| Quote #4
This prophecy given to King Latinus expresses, once again, the Aeneid's pervasive theme of a future world dominated by Roman power. This quotation in particular illustrates the popular saying that "history is written by the victors." This can be seen in the fact that Latins will have their name "lifted starward" – and thus recorded in the annals of history – if they join forces with the Trojans. The implication seems to be that if they don't join forces with the Trojans, they will soon be forgotten. As the rest of the quotation notes, conquerors seek to remake the conquered in their own image, and blot out the traces of what was there before; if the Latins don't get to "see all earth turned Latin at their feet," then some other conquering people will see it turned into a reflection of themselves. Do you think this is an accurate portrayal of how empire works? More importantly (since we are talking about literature after all), do you think the rest of the Aeneid confirms this portrayal of how empire works?
| Quote #5
But Caesar then in triple triumph rode
These lines come from the description of the shield made for Aeneas by Vulcan in Book 8. The "Caesar" they refer to is Caesar Augustus, the first Roman emperor, who was just consolidating his political power when Virgil wrote his poem. Why do you think Virgil might have wanted to emphasize that Caesar made "offerings to the gods of Italy" in a poem that depicts Augustus's supposed ancestor, Aeneas, making war against the Italians? Between this brief image and the rest of the Aeneid, who do you think is more important in guaranteeing political power: the gods, or the people?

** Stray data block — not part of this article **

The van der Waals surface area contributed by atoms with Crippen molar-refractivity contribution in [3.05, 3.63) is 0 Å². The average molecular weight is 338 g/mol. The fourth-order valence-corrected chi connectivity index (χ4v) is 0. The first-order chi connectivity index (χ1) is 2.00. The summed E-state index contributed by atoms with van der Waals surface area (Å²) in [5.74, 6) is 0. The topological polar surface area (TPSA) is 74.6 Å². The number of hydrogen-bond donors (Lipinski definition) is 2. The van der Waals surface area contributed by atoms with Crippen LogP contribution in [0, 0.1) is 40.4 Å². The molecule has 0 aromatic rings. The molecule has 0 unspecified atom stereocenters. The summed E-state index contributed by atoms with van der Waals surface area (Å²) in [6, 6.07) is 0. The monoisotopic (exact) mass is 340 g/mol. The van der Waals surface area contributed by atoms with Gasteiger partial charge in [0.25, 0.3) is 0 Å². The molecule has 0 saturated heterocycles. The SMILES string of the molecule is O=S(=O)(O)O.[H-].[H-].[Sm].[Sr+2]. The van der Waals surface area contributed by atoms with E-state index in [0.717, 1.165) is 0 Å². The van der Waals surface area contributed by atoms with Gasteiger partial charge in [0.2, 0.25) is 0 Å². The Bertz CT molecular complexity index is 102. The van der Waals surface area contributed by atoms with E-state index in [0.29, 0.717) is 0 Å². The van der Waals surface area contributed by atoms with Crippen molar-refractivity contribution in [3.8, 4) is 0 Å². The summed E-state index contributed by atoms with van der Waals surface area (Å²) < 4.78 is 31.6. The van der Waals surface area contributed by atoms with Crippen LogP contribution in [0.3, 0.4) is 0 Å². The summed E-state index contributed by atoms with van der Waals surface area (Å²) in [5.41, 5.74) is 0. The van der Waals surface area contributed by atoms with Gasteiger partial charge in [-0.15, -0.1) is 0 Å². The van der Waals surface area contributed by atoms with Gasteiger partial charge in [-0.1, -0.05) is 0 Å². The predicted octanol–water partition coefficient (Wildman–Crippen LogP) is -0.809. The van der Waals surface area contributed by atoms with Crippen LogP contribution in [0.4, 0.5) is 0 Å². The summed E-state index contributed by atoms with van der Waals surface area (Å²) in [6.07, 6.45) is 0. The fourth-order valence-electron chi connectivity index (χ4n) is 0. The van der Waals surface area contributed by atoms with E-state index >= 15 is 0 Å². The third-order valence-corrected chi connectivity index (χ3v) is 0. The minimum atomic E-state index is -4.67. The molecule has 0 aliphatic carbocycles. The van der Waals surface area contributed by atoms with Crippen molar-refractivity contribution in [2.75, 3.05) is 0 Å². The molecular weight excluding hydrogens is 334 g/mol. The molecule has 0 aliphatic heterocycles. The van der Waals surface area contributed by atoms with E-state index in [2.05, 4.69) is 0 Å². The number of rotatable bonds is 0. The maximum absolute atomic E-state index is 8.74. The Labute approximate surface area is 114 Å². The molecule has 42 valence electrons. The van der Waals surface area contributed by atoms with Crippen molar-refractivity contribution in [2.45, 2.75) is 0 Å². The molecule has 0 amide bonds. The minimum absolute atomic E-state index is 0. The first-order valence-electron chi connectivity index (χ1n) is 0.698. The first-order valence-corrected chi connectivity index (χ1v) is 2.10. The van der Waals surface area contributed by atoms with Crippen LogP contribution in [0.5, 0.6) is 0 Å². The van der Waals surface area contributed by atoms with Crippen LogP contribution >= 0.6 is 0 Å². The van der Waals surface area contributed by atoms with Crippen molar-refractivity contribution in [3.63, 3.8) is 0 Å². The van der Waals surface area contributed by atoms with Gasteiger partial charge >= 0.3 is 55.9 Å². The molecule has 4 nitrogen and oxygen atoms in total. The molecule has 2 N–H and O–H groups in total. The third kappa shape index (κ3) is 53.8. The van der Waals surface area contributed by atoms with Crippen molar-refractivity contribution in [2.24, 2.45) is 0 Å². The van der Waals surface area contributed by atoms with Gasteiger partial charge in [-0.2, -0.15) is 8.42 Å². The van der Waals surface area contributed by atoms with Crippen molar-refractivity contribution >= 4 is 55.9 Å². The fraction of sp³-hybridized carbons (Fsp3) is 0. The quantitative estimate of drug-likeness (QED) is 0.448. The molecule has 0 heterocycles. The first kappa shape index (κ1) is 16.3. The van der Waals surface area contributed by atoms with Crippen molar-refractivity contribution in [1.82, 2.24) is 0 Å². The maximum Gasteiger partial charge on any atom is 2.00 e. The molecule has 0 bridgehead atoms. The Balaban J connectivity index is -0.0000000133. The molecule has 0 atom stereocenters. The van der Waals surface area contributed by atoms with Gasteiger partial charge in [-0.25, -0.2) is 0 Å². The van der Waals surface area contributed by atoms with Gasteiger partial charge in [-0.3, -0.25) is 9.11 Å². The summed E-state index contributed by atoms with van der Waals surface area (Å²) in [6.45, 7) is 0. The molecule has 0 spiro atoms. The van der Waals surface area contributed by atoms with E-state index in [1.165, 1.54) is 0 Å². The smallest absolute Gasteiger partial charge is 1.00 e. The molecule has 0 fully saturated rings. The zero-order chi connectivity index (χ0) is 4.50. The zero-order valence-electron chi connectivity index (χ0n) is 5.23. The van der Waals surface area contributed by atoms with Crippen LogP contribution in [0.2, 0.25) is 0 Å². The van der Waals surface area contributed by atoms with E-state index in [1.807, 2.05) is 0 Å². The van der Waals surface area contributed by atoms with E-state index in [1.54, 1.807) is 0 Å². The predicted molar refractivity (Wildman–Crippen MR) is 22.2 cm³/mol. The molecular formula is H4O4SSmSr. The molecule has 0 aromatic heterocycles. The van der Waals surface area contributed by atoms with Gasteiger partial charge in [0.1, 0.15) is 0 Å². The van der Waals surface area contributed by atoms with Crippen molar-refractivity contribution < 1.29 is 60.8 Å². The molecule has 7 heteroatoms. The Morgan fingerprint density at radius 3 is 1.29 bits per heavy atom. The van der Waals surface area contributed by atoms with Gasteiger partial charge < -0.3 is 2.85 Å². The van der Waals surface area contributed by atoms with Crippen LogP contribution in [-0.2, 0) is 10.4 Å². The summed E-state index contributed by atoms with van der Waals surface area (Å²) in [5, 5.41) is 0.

| Quote #6
The man himself, enthroned before the snow-white
The preceding quotation shows Augustus's domestic power, expressed in his people's fervent love for him; these lines show Augustus's power over foreign nations (though the line blurs a bit when he hangs up his trophies on "the tall portals" of Rome, which is clearly designed to impress his own people). We think the final lines of this passage are especially amazing. If you want, you could take Virgil's reference to the rivers as an instance of the poetic technique of "metonymy," in which you refer to something by something connected to it. Thus, the "Euphrates" would really just mean "the people who live around the Euphrates." On the other hand, you could also take it literally, or at least as a literal representation of the vanity of emperors, who would love it if geography itself resented their power – just as here the River Araxes resents having a bridge built across it.